On Breath, Gravity, and Support
...physical principles that soothe my soul.
How many times have I thought to myself, "Next time, I’ll be more conscious"?
Well, another next time is here. This time, it’s my doggie, Amber-girl, my 42-pound gift of sweetness. She’s gonna leave me soon, and I cannot bear the thought.
So, I breathe. I sense gravity. I feel the support around me.
For many years now, when life’s challenges have come calling, contemplating these three things has been my solace. It’s one way I take my movement practice into the world with me each day. That's what I've chosen to share with you today.
She sleeps a lot, now. Gone are the days of running after the ball over and over, jumping to catch it mid-air. Thank goodness that movie is etched in my mind; somehow, it helps me now. Somehow, knowing, before she is gone, that I can close my eyes and see her in her glory, heart pumping, paws pounding the ground, happy...is comforting. I know that’s how I will remember her - defying gravity. For now, I am just savoring the moments.
As I write, my mind begins to race down a dark path...this was supposed to be uplifting...and here I am, on my first longevity blog, ruminating about death...so many thoughts jumbling around...I am flooded with memories...I feel the heavy weight of thoughts of a future without her...and my heart sinks. I sense the void.
Suddenly, I feel my lungs spontaneously fill and I am returned to life; I must have been holding my breath. I look at the clock and a few minutes have passed. Where did I just go, I wonder? Deep into thought and feeling - to the space-less place of no sound, no light, no time.
And, with that breath, I sense my seat in the chair, I see the sunlight dancing across the windows of my studio, I hear the clock tick and the cars whiz by. I exhale, stretch my arms above me, my head hanging back as I look up to the ceiling...and in comes another breath.
I notice I’m tired now. Sleepless nights are the norm lately, as she paces at all hours, unable to get comfortable. I think about where she is right now, a few blocks away, lying in the grass in the yard of a friend, as I work to put these thoughts to paper. I’d really rather be with her. It’s sunny and warm, a welcomed change from the wet and wind of late. So, off I go to her. I am greeted with tail wagging and ears perked, as I ask, “Wanna go to the park?”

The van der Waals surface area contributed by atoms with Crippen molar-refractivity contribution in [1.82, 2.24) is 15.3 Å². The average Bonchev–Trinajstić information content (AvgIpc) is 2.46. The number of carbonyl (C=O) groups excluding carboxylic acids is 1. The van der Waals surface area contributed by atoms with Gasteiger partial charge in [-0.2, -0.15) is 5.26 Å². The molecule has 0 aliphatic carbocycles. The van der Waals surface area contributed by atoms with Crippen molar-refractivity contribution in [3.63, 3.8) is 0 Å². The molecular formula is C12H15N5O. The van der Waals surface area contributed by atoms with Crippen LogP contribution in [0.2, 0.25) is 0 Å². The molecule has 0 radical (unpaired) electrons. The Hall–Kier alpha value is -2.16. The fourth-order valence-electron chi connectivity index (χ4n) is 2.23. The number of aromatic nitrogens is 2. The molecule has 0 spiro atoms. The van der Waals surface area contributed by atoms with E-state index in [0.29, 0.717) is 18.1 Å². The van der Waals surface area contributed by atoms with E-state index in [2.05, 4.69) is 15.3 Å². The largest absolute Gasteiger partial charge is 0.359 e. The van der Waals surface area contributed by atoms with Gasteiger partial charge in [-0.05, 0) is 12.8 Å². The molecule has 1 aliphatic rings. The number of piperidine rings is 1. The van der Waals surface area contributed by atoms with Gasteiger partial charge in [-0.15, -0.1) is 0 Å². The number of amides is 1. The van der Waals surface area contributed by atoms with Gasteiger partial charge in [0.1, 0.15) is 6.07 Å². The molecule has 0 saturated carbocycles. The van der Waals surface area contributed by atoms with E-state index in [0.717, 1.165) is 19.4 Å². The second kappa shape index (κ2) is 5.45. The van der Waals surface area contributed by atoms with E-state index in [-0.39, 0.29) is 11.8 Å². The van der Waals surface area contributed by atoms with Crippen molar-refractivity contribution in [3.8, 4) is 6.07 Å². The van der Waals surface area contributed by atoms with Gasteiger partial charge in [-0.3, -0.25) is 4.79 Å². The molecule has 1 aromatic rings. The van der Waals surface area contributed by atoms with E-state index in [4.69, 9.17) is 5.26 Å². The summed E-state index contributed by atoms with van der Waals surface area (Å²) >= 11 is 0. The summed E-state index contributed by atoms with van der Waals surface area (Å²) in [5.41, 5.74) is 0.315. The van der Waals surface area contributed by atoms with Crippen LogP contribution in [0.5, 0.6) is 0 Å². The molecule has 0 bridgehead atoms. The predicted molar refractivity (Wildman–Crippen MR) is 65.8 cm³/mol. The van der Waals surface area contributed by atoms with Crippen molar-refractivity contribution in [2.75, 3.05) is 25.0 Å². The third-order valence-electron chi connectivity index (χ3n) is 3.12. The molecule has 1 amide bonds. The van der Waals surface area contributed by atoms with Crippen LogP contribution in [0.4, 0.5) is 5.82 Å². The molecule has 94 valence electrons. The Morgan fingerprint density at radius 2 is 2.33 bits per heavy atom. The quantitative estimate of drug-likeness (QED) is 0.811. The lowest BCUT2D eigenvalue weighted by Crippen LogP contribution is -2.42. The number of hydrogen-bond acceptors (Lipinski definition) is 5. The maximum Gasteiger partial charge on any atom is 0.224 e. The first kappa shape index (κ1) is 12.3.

Today, she’s having a good day! Her favorite thing is to roll in the grass. She has this way of leading with her nose as her front legs support her descent, spiraling towards her target - a soft, grassy spot to wiggle and rub her ribs and backside, back and forth, neck arched, paws in the air, side to side, as best she can these days...until she comes to rest and heaves a sigh. Ahhh.
For a moment, I forget her advancing age of 14. I flash on the times when she would roll so robustly that her ears would turn inside out and stay that way, even as she romped towards me afterwards. Thank you, Life, for another moment of levity, one to carry with me always. I feel the tears welling as I smile, but I’m able to remain composed. This...is the sort of conscious moment for which I practice daily.
Back at my computer, I search for the photo. Oh, that's right! Wally was there that time I captured her with those ears. Now, talk about levity, my Wally, as a puppy, had a hip operation, and ever since, he always stood with both hind legs in the air as he peed. Quite a feat, which never failed to get a giggle from strangers. What a character! I know she misses him, too. He was only nine, when he left us last April. My heart is so incredibly broken. I am certain I have not yet felt the depth of that loss, and yet, I take heart that for a time, my amazing Wally-boy graced our lives.
I owe this awareness - that grace is always present - to my movement practice. It informs me, it reminds me, to experience the awesome nature of my existence and the world around me, just as it is. It wasn’t always this way for me. I had to learn. I had to practice; I chose to practice. Body, mind, and soul. I have earned this consciousness, this, now familiar, lightness of being. Yes, it is still deep and unabashedly heart wrenching. It is real, and it is mine.
I’m not sure how much time I have left with my Amber. Friends tell me, “You’ll know when.” I place my focus on the calm and steady love there is between us, different from my bond with Wally. I know that both go on, unceasing.
My practice has conditioned my attention to move consciously through this heartache toward gratitude - for the gifts of support, friendship, and happy times. As I experience impending loss, my sense of gravity keeps me grounded, and I know that grace will bring me peace once again.
I also know that there will be a next time. That's life, after all. And, until then, I'll just keep breathing….